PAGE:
Two starters have stayed on the menu since our first visit, and are mandatory every time we go: oeuf cocotte (we've had it with cepes and last week with truffles), and blondes aux herbes - delicious light caps with herbs and garlic, often served up in a little escargot tray. These two are scrumptious and absolutely non-negotiable.

Then we fill in around it. Last week we added some delicious cheesy teeny raviolis topped with (more) truffles, and for the main, we got the fondue for two: a wheel of melty Mont D'Or, topped with a plethora of lightly cooked mushrooms. Last week they were also offering some special wines of "natural fermentation" and I - again, knowing nothing about wine - really enjoyed the Vouvray they suggested.

For dessert, the mushroom inspired dishes have been really special - creme brulee with cepes, and cepes ice cream - but last week the desserts were mushroom-free, so we settled for a delicious tiramisu featuring calvados instead of coffee. Only people who knew me in college can appreciate the humor of my enjoying anything made with calvados, but this was good.

We've been trying to make a date there for the last two months but kept calling too late. CdS absolutely requires a reservation, even on a weeknight. There are not many tables and they only seem to do one seating per night. You'll be charmed by the decor - lots of sleek black wood with some pointed lighting, and an open kitchen taking up a good third of the floor space on the ground floor. The chef is friendly and it's a treat to watch him at work, especially from upstairs with an aerial view - but watch out, it does get hot up there.

There's a reason this place has practically a cult following in town. If I haven't convinced you yet, go give it a try and you'll soon understand.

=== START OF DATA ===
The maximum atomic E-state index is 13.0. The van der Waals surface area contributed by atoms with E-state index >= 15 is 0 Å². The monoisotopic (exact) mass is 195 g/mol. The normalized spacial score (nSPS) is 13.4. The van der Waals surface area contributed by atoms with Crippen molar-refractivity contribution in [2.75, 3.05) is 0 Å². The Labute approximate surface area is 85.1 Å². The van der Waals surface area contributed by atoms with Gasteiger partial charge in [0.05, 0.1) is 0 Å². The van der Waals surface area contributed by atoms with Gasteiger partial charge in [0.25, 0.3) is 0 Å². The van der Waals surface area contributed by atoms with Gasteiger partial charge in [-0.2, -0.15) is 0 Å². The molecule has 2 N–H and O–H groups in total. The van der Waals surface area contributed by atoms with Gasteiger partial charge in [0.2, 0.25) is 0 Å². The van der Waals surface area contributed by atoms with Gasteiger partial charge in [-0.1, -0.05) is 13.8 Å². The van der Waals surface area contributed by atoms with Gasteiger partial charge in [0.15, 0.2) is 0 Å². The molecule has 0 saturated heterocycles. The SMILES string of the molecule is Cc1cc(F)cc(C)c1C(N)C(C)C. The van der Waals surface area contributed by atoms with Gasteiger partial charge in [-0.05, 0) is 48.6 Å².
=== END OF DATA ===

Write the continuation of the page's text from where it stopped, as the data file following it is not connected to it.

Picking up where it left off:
Cafe des Spores
Chaussée d'Alsemberg 103
1060 Saint Gilles
Tel. 02 534 13 03
Closed Sunday, and lunch on Saturday and Monday. Reservations required.

Monday, December 1, 2008

The Mysteries of Triskell

I am pulling myself back from the brink of blogicide! Weeks of not posting… mea culpa, mea culpa. I hope to have some good restaurants in store for you (and me) in the coming weeks.

Today, I want to talk about Triskell. Triskell can be hard to find, in the sense that it is very poorly labelled. But so long as you know the address, you are in for a treat. At the corner of Avenue Brugmann and Rue Berkendael, there is a charming Breton creperie: Triskell. For those in the know, of whom I am not one, Triskell is (if I have understood correctly) the symbol of Brittany, and containing an interconnected triad.

This little restaurant deserves special mention for the quality of its service. Smiles all around; adamantly and pleasingly un-Belgian. As for the crepes, they have that nice buckwheat batter for the savory ones, and for veggies you have some nice cheeses, mushrooms, tomatos and so on to choose from. There’s some lovely dessert crepes, and delicious cider to wash it all down. Plenty to make a veggie (and your non-veggie friends) happy. The setting is cozy with big windows and soft lighting; an excellent place to hole up during the dark, cold Belgian winter. It’s simple and straight-forward, and makes for a lovely night out.

Avenue Brugmann 150
1190 Forest
Tel. : 02.347.04.39 (Reservations not required but not a bad idea)